Will the new owners spend in the January transfer window?
Lack of Investment
During the six years Jason Levien has been involved in the ownership of DC United, they have spent a rather modest £4.6 million on players. In both the 2014/15 and 2015/16 campaigns they spent nothing, just as they did in the 2012/13 season despite stating they were “willing to spend what it takes to be competitive at the upper echelons of the league”.
At this point in the season, it is clear that Swansea must invest significantly in the squad during the January transfer window. That is, if they have any intention of preserving their Premier League status. So it will be to the owners that the fans look, expecting them to do what they promised – provide the club with the resources to succeed. “We will be relentless in our determination to continually improve this club – and we have the financial resources to do so”. This was one of many promises made by Levien at a press conference following the completion of the takeover.
With the sale of star players Gylfi Sigurdsson (£45m), Fernando Llorente (£12m) and Jack Cork (£10m) amassing upwards of £67 million, there was certainly money to invest during the summer of 2017. A collective £39.5 million was spent on the purchase of Wilfred Bony (£12m), Roque Mesa (£11m) and a club-record (and questionable) £16.5 million for Sam Clucas. Selling the clubs best players and only using some of those funds to replace them with lesser quality ones was not what Swansea fans had in mind when the takeover was announced.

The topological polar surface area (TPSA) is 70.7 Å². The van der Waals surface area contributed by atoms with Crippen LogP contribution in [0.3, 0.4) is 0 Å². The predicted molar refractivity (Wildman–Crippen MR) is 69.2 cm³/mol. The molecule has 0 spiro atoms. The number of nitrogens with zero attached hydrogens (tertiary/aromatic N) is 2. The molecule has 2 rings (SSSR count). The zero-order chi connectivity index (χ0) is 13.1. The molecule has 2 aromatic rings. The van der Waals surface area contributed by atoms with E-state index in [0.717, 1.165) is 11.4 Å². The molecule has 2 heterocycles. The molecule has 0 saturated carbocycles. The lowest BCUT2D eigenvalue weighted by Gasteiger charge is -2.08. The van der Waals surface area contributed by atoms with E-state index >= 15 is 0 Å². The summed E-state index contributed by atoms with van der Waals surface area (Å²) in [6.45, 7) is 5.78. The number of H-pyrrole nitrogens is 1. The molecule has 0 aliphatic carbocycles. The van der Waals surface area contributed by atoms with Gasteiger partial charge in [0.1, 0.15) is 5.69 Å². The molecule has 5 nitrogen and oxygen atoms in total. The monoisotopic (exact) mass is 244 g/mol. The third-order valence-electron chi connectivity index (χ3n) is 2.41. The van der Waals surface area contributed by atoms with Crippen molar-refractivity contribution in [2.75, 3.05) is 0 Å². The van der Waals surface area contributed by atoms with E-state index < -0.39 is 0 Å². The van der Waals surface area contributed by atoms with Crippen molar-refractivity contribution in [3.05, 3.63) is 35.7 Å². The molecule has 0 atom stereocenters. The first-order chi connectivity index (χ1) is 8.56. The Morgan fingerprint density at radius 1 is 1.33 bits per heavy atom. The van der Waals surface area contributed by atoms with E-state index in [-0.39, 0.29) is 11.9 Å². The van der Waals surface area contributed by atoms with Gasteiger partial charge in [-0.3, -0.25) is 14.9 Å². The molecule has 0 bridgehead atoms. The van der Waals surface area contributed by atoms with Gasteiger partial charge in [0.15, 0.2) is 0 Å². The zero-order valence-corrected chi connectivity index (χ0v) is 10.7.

So, why the reluctance to invest in the playing squad?
Swansea City Football Club are essentially owned by a hedge fund, consisting of 27 investors which includes former USA striker Landon Donovan and actress Mindy Kaling. Hedge funds in football – a somewhat jarring concept. For an example of how this kind of operation can go, let’s take a quick look at Coventry City and SISU Capital. Since their takeover of CCFC in 2008 they have lost upwards of £40 million, briefly relocated the team to Northampton and deliberately withheld stadium rent payments of £100,000 a month in an attempt to distress the operating company ACL into selling to them at a knockdown price. The saga continues at Coventry, with further court dates looming in 2018 regarding the sale of the Ricoh Arena.
Ultimately a hedge fund is interested in “commercial investment”, and that often seems to be to the detriment of the football club itself.
Lobsters Or Sardines
In a recent press conference, Carvalhal said “We have money for sardines and I’m thinking lobster. I will do my best to try and bring in the best players. I will look to the lobsters and sea bass, but if not we must buy sardines. But sometimes the sardines can win games”. Even the most rose-tinted of Swansea fans can read between the lines here. There will be funds available in January, and they will be limited.
The pot of discontentment and anger that engulfs Swansea City Football Club is beginning to boil over. It might come in useful if they manage to get their hands on some lobsters.